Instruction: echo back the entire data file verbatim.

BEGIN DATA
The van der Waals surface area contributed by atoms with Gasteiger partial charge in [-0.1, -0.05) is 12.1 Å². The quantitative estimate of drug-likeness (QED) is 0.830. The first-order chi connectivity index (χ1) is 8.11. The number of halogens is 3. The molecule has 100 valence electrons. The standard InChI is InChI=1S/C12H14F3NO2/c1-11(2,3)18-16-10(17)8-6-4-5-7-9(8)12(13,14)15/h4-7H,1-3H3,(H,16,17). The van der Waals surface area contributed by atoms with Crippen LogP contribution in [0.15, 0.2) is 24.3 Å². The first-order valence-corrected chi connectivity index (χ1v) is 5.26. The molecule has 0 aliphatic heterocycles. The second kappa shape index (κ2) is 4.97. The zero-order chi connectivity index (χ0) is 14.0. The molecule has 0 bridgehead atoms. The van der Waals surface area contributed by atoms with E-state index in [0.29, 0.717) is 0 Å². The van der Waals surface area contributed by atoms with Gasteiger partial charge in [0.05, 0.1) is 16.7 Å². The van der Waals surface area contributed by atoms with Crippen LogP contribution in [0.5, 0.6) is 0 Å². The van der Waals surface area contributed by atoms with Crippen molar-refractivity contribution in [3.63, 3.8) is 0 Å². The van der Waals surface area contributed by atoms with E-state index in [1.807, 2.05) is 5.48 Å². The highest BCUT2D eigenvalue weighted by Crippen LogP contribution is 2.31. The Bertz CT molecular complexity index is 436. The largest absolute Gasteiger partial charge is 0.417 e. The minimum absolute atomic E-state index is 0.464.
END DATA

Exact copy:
The van der Waals surface area contributed by atoms with Gasteiger partial charge in [-0.1, -0.05) is 12.1 Å². The quantitative estimate of drug-likeness (QED) is 0.830. The first-order chi connectivity index (χ1) is 8.11. The number of halogens is 3. The molecule has 100 valence electrons. The standard InChI is InChI=1S/C12H14F3NO2/c1-11(2,3)18-16-10(17)8-6-4-5-7-9(8)12(13,14)15/h4-7H,1-3H3,(H,16,17). The van der Waals surface area contributed by atoms with Crippen LogP contribution in [0.15, 0.2) is 24.3 Å². The first-order valence-corrected chi connectivity index (χ1v) is 5.26. The molecule has 0 aliphatic heterocycles. The second kappa shape index (κ2) is 4.97. The zero-order chi connectivity index (χ0) is 14.0. The molecule has 0 bridgehead atoms. The van der Waals surface area contributed by atoms with E-state index in [0.29, 0.717) is 0 Å². The van der Waals surface area contributed by atoms with Gasteiger partial charge in [0.05, 0.1) is 16.7 Å². The van der Waals surface area contributed by atoms with Crippen LogP contribution in [0.5, 0.6) is 0 Å². The van der Waals surface area contributed by atoms with Crippen molar-refractivity contribution in [3.63, 3.8) is 0 Å². The van der Waals surface area contributed by atoms with E-state index in [1.807, 2.05) is 5.48 Å². The highest BCUT2D eigenvalue weighted by Crippen LogP contribution is 2.31. The Bertz CT molecular complexity index is 436. The largest absolute Gasteiger partial charge is 0.417 e. The minimum absolute atomic E-state index is 0.464.